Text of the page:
Here at Wanna Get Out Bail Bonds on O’ahu, we’re all about helping you post bail. We do whatever we can to get you bail money so that you can get yourself or a loved one out of jail. What are the chances that a judge will let you come up with bail money and then be released with help of a bondsman? Very good, actually. We’d estimate that bail is offered in over 95-percent of circumstances. Most crimes that people are accused of don’t warrant them being kept in jail indefinitely while they’re awaiting their court date, and it’s better for the person (and the economy) if they’re released until they appear in court.
But there are some circumstances in which we simply can’t help people by providing them with bail bonds. It has nothing to do with their finances, but with the decision of the judge to deny the person bail. What could make a judge decide to deny someone bail? Isn’t the bail system there to ensure that the Constitution is followed, because it promises everyone a speedy trial?
There are certain circumstances in which a judge can decide that offering bail could cause negative consequences for society or for the accused. Today we’re going to talk about four of the most common questions a judge might ask themselves to decide if they should deny bail and stop someone from using a bail bonds service.
How Serious Was The Crime?
You won’t be surprised to know that the severity of the crime has a big impact on how likely it is that a judge will grant bail to the accused. Murder will certainly make a judge think twice before offering bail, as will certain crimes such as rape or kidnapping. A judge will often deny bail because of the flight risk and danger to society that the accused poses (more on those below).
There are some cases in which a judge is not even legally allowed to offer the accused bail. If there has been a murder of an elected federal official, federal judge, FBI agent, or certain other federal employees, the judge cannot allow the accused to post bail. Murder occurring during the robbery of a bank, which is a federally-protected institution, also forbids a judge to grant bail. It’s also the case if the person is accused of using the mail system to deliver something deadly, such as poison or bombs.
Are They A Flight Risk?
Nobody wants to face trial and the possibility of going back to jail or to prison, but in most cases people post bail, prepare for their court date, and come back to face the music.
But people do skip bail, and judges are very aware that some people are more likely to skip out on their bail bondsman more than others. As we mentioned above, as the severity of the crime increases, so does the likelihood that a person jumps bail. The accused has a lot to lose — perhaps the rest of their free days — so it can be tempting to leave the area or even the country before the trial occurs.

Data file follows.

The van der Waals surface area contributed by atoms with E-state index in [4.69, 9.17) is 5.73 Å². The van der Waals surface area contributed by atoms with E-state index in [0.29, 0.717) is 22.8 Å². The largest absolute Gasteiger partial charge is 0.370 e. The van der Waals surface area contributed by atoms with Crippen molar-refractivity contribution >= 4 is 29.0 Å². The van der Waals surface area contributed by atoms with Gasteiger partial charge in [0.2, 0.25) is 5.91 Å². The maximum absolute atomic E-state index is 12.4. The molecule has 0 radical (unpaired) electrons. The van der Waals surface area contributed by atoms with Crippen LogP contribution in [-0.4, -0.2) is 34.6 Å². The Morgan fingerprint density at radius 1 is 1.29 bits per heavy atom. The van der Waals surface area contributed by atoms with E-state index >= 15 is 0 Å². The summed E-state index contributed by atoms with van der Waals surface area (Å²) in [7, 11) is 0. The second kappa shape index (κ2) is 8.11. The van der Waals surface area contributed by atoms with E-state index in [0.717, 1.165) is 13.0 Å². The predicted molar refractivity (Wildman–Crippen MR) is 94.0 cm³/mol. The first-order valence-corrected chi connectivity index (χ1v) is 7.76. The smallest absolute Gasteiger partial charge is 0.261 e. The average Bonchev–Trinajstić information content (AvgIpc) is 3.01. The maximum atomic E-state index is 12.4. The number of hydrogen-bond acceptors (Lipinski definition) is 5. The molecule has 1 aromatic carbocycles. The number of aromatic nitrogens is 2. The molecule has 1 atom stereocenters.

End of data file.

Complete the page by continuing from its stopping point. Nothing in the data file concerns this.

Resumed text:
Another reason that a judge might not agree to let the accused post bail is if they have missed their court date and skipped bail before. It only makes sense that a judge would be wary; if the person has already disrespected the court system by failing to appear in previous legal situations, why should the accused be granted bail this time?
Is The Accused A Danger To Others?
A judge always has to take the safety of others into consideration when it comes to whether or not they will allow someone to use a bail bond agent and be released from jail. This usually goes to back the severity of the crime we talked about above: a person who has murdered or sexually-assaulted someone has already proven that they have no regard for laws against such things, so they may well do it again if granted bail.
A judge can also deny bail if they believe that the victim or the victim’s family will be targeted by the accused if they post bail. It might just be better for everyone if the accused is kept in jail in order to protect the victim and witnesses. Of course, if the judge feels threatened themselves then they’ll certainly deny bail.
Is The Person a Danger to Themselves?
There are times when a judge might be concerned for the safety of the accused themselves. If a person who is accused of a crime is exhibiting an interest in harming themselves — police officers who have been around the accused can notify the judge about their worries — then a judge can order a psychological evaluation and temporarily deny bail until the evaluation has been performed. If they are deemed to not be a danger to themselves, a judge will most likely post bail with or without the help of a bail bond agent.
Have You Been Denied Bail?
Like we said, in the majority of cases a person is allowed to contact a bail bond agent and be released from jail so that they can get back to their job and prepare for the court date. If you have been denied bail, there’s nothing that our bondsman can do to help you. Consult with your lawyer; they might be able to provide additional evidence that can show that you’re not a danger to yourself or others, and that you’re not a flight risk. If that’s successful and a judge sets a bail amount, contact our 24-hour bail bond service and we can provide you with the means of getting out of jail.
The four questions we detailed above aren’t the only ones that the judge is asking himself or herself. There are actually three more very important questions they’ll go through, all of which have to do with the accused and their interactions with the legal system. Come back next time to find out how a judge can deny bail and prevent you from making use of bail bonds.